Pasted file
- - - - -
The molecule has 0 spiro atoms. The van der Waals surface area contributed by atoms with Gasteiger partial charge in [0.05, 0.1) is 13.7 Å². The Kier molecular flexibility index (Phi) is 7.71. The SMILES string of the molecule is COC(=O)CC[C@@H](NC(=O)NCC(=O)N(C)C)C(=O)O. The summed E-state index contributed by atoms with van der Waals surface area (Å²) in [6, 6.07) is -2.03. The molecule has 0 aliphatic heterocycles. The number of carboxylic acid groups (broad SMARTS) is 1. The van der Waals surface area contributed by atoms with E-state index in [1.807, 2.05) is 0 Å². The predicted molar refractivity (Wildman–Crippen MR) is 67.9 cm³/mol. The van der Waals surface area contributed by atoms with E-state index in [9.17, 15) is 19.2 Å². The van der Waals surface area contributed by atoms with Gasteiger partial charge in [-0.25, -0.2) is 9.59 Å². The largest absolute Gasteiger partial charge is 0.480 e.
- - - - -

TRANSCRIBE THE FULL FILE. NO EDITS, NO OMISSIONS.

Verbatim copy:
The molecule has 0 spiro atoms. The van der Waals surface area contributed by atoms with Gasteiger partial charge in [0.05, 0.1) is 13.7 Å². The Kier molecular flexibility index (Phi) is 7.71. The SMILES string of the molecule is COC(=O)CC[C@@H](NC(=O)NCC(=O)N(C)C)C(=O)O. The summed E-state index contributed by atoms with van der Waals surface area (Å²) in [6, 6.07) is -2.03. The molecule has 0 aliphatic heterocycles. The number of carboxylic acid groups (broad SMARTS) is 1. The van der Waals surface area contributed by atoms with E-state index in [1.807, 2.05) is 0 Å². The predicted molar refractivity (Wildman–Crippen MR) is 67.9 cm³/mol. The van der Waals surface area contributed by atoms with E-state index in [9.17, 15) is 19.2 Å². The van der Waals surface area contributed by atoms with Gasteiger partial charge in [-0.25, -0.2) is 9.59 Å². The largest absolute Gasteiger partial charge is 0.480 e.